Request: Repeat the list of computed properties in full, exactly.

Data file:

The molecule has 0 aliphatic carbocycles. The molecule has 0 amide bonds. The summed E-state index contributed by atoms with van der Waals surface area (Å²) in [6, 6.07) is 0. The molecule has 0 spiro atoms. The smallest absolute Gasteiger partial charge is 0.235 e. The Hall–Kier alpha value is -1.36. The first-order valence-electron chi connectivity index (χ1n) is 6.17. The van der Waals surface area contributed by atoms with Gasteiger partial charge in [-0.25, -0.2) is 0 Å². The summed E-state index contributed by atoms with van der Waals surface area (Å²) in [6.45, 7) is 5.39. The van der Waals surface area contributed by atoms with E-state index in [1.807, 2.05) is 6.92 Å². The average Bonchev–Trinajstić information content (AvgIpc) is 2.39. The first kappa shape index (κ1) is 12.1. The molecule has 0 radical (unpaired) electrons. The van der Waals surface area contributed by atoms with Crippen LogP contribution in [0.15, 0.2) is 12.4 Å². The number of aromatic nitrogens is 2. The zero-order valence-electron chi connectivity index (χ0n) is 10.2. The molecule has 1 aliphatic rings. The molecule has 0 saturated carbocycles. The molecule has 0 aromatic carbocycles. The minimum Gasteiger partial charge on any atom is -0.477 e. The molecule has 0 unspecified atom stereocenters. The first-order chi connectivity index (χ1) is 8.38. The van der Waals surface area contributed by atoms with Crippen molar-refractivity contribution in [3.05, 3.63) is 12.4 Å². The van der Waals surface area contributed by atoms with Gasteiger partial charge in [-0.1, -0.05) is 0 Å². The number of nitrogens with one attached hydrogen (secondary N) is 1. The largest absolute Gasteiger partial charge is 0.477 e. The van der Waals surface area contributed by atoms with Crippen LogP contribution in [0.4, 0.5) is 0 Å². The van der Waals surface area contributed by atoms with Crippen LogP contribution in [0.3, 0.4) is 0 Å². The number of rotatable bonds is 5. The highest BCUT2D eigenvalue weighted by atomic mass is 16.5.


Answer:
The molecule has 0 aliphatic carbocycles. The molecule has 0 amide bonds. The summed E-state index contributed by atoms with van der Waals surface area (Å²) in [6, 6.07) is 0. The molecule has 0 spiro atoms. The smallest absolute Gasteiger partial charge is 0.235 e. The Hall–Kier alpha value is -1.36. The first-order valence-electron chi connectivity index (χ1n) is 6.17. The van der Waals surface area contributed by atoms with Gasteiger partial charge in [-0.25, -0.2) is 0 Å². The summed E-state index contributed by atoms with van der Waals surface area (Å²) in [6.45, 7) is 5.39. The van der Waals surface area contributed by atoms with E-state index in [1.807, 2.05) is 6.92 Å². The average Bonchev–Trinajstić information content (AvgIpc) is 2.39. The first kappa shape index (κ1) is 12.1. The molecule has 0 radical (unpaired) electrons. The van der Waals surface area contributed by atoms with Crippen LogP contribution in [0.15, 0.2) is 12.4 Å². The number of aromatic nitrogens is 2. The zero-order valence-electron chi connectivity index (χ0n) is 10.2. The molecule has 1 aliphatic rings. The molecule has 0 saturated carbocycles. The molecule has 0 aromatic carbocycles. The minimum Gasteiger partial charge on any atom is -0.477 e. The molecule has 0 unspecified atom stereocenters. The first-order chi connectivity index (χ1) is 8.38. The van der Waals surface area contributed by atoms with Crippen molar-refractivity contribution in [3.05, 3.63) is 12.4 Å². The van der Waals surface area contributed by atoms with Gasteiger partial charge in [-0.1, -0.05) is 0 Å². The number of nitrogens with one attached hydrogen (secondary N) is 1. The largest absolute Gasteiger partial charge is 0.477 e. The van der Waals surface area contributed by atoms with Crippen LogP contribution in [0.4, 0.5) is 0 Å². The van der Waals surface area contributed by atoms with Crippen LogP contribution in [0.3, 0.4) is 0 Å². The number of rotatable bonds is 5. The highest BCUT2D eigenvalue weighted by atomic mass is 16.5.